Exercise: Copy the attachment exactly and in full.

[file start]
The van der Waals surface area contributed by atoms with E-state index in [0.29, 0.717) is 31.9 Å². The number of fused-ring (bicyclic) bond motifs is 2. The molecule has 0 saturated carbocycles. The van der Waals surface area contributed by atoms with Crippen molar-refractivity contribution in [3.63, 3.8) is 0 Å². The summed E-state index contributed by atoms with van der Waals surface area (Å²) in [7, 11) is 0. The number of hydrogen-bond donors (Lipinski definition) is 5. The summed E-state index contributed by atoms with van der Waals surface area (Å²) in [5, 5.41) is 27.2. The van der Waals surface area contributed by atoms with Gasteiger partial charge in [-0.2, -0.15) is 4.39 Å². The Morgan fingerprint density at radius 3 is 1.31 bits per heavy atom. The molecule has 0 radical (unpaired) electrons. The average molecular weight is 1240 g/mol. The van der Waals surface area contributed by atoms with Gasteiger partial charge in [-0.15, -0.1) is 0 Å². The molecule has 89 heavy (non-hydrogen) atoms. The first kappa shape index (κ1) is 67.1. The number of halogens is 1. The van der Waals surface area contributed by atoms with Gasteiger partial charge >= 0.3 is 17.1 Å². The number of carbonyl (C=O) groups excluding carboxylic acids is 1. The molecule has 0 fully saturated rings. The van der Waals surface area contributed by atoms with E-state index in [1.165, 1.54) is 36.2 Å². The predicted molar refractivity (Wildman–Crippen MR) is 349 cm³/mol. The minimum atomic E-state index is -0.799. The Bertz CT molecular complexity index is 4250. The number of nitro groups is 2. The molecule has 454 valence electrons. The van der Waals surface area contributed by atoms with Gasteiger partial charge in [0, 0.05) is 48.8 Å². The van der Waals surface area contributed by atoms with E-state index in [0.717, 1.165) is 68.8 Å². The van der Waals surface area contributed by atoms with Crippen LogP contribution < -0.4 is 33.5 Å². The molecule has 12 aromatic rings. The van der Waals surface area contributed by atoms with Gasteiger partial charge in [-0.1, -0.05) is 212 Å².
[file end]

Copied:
The van der Waals surface area contributed by atoms with E-state index in [0.29, 0.717) is 31.9 Å². The number of fused-ring (bicyclic) bond motifs is 2. The molecule has 0 saturated carbocycles. The van der Waals surface area contributed by atoms with Crippen molar-refractivity contribution in [3.63, 3.8) is 0 Å². The summed E-state index contributed by atoms with van der Waals surface area (Å²) in [7, 11) is 0. The number of hydrogen-bond donors (Lipinski definition) is 5. The summed E-state index contributed by atoms with van der Waals surface area (Å²) in [5, 5.41) is 27.2. The van der Waals surface area contributed by atoms with Gasteiger partial charge in [-0.2, -0.15) is 4.39 Å². The Morgan fingerprint density at radius 3 is 1.31 bits per heavy atom. The molecule has 0 radical (unpaired) electrons. The average molecular weight is 1240 g/mol. The van der Waals surface area contributed by atoms with Gasteiger partial charge in [-0.15, -0.1) is 0 Å². The molecule has 89 heavy (non-hydrogen) atoms. The first kappa shape index (κ1) is 67.1. The number of halogens is 1. The van der Waals surface area contributed by atoms with Gasteiger partial charge >= 0.3 is 17.1 Å². The number of carbonyl (C=O) groups excluding carboxylic acids is 1. The molecule has 0 fully saturated rings. The van der Waals surface area contributed by atoms with E-state index in [1.165, 1.54) is 36.2 Å². The predicted molar refractivity (Wildman–Crippen MR) is 349 cm³/mol. The minimum atomic E-state index is -0.799. The Bertz CT molecular complexity index is 4250. The number of nitro groups is 2. The molecule has 454 valence electrons. The van der Waals surface area contributed by atoms with Gasteiger partial charge in [0, 0.05) is 48.8 Å². The van der Waals surface area contributed by atoms with E-state index in [0.717, 1.165) is 68.8 Å². The van der Waals surface area contributed by atoms with Crippen LogP contribution < -0.4 is 33.5 Å². The molecule has 12 aromatic rings. The van der Waals surface area contributed by atoms with Gasteiger partial charge in [-0.1, -0.05) is 212 Å².